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“Loigman’s latest is a gem. A scrappy Jewish teenager newly arrived in 1920s New York struggles to follow her calling as a matchmaker––seventy years later, her cynical divorce-attorney granddaughter realizes she has very inconveniently inherited the family gift for matching soulmates. Both funny and moving, The Matchmaker’s Gift made me smile from start to finish.”—Kate Quinn

 

Listen and subscribe on Apple Podcasts or your favorite podcast app.

 

About the Author:

Lynda Cohen Loigman grew up in Longmeadow, MA. She received a B.A. in English and American Literature from Harvard College and a J.D. from Columbia Law School. Her debut novel, Two-Family House, was a USA Today bestseller and a nominee for the Goodreads 2016 Choice Awards in Historical Fiction.

Her second novel, The Wartime Sisters, was selected as a Woman’s World Book Club pick and a Best Book of 2019 by Real Simple Magazine. The Matchmakers Gift is her third novel. Learn more at https://lyndacohenloigman.com/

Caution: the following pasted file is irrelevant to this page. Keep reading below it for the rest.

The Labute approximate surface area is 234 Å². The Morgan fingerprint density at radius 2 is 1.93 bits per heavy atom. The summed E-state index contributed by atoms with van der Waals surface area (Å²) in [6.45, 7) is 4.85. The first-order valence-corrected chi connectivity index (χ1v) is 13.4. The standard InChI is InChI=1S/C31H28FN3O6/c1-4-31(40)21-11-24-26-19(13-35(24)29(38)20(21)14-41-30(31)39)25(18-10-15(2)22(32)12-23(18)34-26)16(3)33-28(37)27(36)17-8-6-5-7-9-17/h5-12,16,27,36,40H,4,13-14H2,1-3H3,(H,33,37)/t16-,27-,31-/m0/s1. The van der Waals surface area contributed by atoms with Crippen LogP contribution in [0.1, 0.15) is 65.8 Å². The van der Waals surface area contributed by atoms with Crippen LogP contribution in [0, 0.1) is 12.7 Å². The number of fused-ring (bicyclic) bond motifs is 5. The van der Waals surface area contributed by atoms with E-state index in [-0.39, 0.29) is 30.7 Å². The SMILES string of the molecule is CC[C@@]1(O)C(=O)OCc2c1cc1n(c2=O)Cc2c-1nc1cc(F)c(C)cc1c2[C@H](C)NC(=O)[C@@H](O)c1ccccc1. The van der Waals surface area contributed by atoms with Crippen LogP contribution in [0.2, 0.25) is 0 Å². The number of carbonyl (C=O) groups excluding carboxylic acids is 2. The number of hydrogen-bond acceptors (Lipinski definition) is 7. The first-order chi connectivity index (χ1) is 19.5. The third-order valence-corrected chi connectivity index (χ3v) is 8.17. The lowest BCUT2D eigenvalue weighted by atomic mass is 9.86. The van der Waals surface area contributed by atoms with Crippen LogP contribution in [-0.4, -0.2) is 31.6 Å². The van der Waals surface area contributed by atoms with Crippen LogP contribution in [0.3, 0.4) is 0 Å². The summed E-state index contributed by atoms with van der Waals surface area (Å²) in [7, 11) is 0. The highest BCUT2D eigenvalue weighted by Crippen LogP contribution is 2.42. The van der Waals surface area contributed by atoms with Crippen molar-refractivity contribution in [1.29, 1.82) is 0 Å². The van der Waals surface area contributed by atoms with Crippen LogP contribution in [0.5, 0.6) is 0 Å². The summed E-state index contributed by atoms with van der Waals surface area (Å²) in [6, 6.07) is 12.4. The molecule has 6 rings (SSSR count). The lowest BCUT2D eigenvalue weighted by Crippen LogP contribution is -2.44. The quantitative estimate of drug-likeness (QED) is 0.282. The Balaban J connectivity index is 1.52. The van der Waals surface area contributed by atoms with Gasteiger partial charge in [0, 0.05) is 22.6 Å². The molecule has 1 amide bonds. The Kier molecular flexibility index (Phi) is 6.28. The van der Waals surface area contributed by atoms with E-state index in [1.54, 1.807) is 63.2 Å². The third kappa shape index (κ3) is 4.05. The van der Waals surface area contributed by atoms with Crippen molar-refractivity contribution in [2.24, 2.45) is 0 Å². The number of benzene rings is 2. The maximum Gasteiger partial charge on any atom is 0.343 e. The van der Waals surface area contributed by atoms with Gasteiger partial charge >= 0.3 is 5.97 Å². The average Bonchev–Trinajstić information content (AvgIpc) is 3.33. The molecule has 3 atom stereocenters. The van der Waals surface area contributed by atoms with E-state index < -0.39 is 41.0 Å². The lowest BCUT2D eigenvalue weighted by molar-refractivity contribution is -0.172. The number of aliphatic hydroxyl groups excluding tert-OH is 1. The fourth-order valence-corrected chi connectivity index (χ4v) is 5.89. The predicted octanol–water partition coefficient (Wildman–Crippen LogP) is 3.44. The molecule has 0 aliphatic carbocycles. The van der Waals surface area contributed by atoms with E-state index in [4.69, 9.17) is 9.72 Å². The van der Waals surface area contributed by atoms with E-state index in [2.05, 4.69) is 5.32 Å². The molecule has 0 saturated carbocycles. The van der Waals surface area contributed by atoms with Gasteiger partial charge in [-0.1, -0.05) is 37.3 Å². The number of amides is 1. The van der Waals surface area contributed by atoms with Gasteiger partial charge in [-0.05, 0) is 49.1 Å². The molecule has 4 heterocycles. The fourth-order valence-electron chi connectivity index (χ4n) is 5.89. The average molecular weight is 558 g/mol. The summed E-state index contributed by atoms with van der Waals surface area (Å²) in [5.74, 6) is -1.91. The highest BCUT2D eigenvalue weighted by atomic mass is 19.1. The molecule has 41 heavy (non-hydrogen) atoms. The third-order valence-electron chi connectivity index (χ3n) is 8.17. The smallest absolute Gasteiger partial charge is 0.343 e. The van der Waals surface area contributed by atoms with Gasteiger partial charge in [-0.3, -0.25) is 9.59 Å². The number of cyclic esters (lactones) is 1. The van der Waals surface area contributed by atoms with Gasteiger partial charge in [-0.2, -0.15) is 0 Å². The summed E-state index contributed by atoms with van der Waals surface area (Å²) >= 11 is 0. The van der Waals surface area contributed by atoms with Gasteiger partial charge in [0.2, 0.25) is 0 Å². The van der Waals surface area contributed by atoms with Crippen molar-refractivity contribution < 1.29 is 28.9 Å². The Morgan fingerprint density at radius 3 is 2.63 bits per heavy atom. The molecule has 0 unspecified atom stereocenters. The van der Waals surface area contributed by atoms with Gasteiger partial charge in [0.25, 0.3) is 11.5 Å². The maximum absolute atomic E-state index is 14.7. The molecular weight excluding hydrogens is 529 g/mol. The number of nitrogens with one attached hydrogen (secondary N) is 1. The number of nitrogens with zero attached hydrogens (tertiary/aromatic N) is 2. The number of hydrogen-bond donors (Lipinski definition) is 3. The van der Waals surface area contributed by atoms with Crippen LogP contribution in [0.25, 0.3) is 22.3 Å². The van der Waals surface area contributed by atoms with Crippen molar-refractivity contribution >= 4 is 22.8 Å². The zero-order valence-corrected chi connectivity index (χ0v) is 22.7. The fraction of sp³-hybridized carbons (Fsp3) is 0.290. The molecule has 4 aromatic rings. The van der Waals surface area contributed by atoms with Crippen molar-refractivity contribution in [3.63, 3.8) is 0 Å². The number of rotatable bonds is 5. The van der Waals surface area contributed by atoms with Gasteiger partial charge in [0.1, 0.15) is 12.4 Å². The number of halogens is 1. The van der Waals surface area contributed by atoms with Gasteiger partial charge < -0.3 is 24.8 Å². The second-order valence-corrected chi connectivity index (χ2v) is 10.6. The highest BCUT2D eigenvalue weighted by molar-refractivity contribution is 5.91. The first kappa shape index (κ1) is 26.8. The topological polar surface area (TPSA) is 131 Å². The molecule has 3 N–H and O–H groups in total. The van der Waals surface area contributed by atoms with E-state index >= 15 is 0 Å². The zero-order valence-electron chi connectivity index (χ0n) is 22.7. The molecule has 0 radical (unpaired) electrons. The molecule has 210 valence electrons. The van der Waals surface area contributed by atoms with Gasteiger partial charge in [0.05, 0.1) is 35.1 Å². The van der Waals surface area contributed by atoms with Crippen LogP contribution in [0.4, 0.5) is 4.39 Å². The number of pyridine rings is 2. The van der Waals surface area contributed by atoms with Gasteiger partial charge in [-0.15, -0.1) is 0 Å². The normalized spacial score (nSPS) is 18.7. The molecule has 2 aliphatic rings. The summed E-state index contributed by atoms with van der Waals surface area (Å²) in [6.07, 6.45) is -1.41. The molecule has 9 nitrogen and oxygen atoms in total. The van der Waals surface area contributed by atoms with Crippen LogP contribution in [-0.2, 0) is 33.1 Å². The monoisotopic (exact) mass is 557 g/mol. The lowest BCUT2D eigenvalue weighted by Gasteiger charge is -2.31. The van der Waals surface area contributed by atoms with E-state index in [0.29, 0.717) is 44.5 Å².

Browse Books Mentioned On This Episode:

Looking for a book mentioned on the podcast? Want to browse books by past guests? Visit A Bookish Home Podcast’s Bookshop.org page.

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Happy Reading and Listening,

Laura Szaro Kopinski

ABookishHome.com

*A Bookish Home is now an affiliate of Bookshop.org. At no extra cost to you, we receive a small commission if you purchase something through the Bookshop.org links provided.

Ep. 127: Henriette Lazaridis on Secrets, Suffrage, and a Race to the South Pole

This week my guest is Henriette Lazaridis, author of the new novel, Terra Nova, a haunting story of love, art, and betrayal, set against the heart-pounding backdrop of Antarctic exploration.

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“From Viola, willing to risk all for women’s suffrage, to her husband—traveling with her secret lover—who risks all to be the first to reach the South Pole, this novel is an intelligent, literary page-turner of the best type.”—B.A. Shapiro, NYT bestselling author of Metropolis

 

Listen and subscribe on Apple Podcasts or your favorite podcast app.

 

About the Author: